6 Rated Books Book Reviews

Book Review: The Templar’s Seduction

Title: The Templar’s Seduction

Author: Mary Reed McCall

Review number: 53

Genre: Romance, Medieval

Stand Alone/ Series: It is book three of a series called The Templar Knights. I only read this one and had no problems following the story.

Summary: Only a lie will save his life . . .
Sentenced to the gallows for trying to sell the treasures of the Knights Templar, Sir Alexander de Ashby has one chance for survival. The scoundrel must impersonate the late Earl of Marston, to whom he bears an uncanny resemblance, and infiltrate the lord’s border castle to earn his reprieve. But first he must convince the earl’s beautiful Scottish bride that his rightful place is in her bed.
But only love can save his soul.
Relieved that the story of her long-absent husband’s death was false–and enticed by a wild, sensuous side of him she had never experienced before–Lady Elizabeth cautiously welcomes “the earl” back into her heart, unaware that the breathtaking imposter intends to vanish once his mission is complete. But escape may be impossible even after his secret is revealed. For now Alexander burns for the proud, remarkable lady…and desires nothing more than to live–and die, if he must–for a glorious love born of deception and sin.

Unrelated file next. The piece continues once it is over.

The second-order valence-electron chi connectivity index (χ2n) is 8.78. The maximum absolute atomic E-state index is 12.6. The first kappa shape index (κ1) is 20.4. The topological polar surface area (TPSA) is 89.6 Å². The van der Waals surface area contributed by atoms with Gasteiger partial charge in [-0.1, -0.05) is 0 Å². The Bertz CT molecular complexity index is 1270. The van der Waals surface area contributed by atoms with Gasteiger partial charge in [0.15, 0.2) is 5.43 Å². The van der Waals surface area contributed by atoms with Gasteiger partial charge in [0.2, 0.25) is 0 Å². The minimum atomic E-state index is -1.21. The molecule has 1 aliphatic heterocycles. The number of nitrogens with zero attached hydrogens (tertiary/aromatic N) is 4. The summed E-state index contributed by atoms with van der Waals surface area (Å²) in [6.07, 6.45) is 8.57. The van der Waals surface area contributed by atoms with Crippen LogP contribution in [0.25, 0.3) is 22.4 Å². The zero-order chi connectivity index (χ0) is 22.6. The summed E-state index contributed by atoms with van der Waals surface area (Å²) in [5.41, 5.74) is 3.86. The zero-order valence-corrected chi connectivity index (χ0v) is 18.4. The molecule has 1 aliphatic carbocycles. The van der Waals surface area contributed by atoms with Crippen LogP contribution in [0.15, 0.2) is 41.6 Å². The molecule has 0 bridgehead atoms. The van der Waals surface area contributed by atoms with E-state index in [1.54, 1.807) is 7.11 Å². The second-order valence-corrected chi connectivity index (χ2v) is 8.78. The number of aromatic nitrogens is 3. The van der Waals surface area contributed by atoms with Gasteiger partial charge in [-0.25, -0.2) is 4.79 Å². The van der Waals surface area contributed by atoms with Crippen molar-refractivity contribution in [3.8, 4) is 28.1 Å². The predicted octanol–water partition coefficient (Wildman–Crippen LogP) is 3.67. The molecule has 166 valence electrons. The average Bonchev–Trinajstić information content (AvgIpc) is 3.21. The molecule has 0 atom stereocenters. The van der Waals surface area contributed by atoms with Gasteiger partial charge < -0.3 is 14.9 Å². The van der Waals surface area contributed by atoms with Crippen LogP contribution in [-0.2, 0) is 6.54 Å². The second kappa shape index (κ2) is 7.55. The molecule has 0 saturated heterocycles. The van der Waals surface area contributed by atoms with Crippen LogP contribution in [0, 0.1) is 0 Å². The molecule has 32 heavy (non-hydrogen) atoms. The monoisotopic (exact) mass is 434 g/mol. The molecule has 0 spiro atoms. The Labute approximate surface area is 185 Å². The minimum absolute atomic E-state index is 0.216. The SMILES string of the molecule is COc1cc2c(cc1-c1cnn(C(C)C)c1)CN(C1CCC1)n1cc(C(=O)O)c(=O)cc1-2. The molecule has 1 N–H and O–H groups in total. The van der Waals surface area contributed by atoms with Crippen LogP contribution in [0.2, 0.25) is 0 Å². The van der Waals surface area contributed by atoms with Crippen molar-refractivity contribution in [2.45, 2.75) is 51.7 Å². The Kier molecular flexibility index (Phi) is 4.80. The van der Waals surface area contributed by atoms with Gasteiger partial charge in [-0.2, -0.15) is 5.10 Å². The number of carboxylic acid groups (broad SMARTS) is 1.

Why did I read the book: KristieJ lists it as one of her top 10 reads of 2007.


Sir Alexander de Ashby is in dire straights. A former Knight Templar who survived horrible torture by the Inquisition and who is on the run after stealing some of the Templars’ treasures , he is captured and is about to be hanged when he is given a second chance. His physical resemblance to one Robert Kincaid, Earl of Marston, is the key to his survival – he is to impersonate the Scottish Lord, whose lands are on the border between the warring England and Scotland and whose castle is a veritable fortress. Robert had been captured by the English four years before but died in prison without giving out any information. Alex’s task: to learn the secrets of the castle and inform his English captor, The Earl of Exford so that they can conquer it. He must be successful in his mission and for that he needs to convince everyone in the holding, including Kincaid’s wife that he is who he says he is. If he doesn’t, his best friend Jonh, who is a captive of Exford, is to die. He sees no other choice and agrees to do the deed. But he has no idea what is in store for him.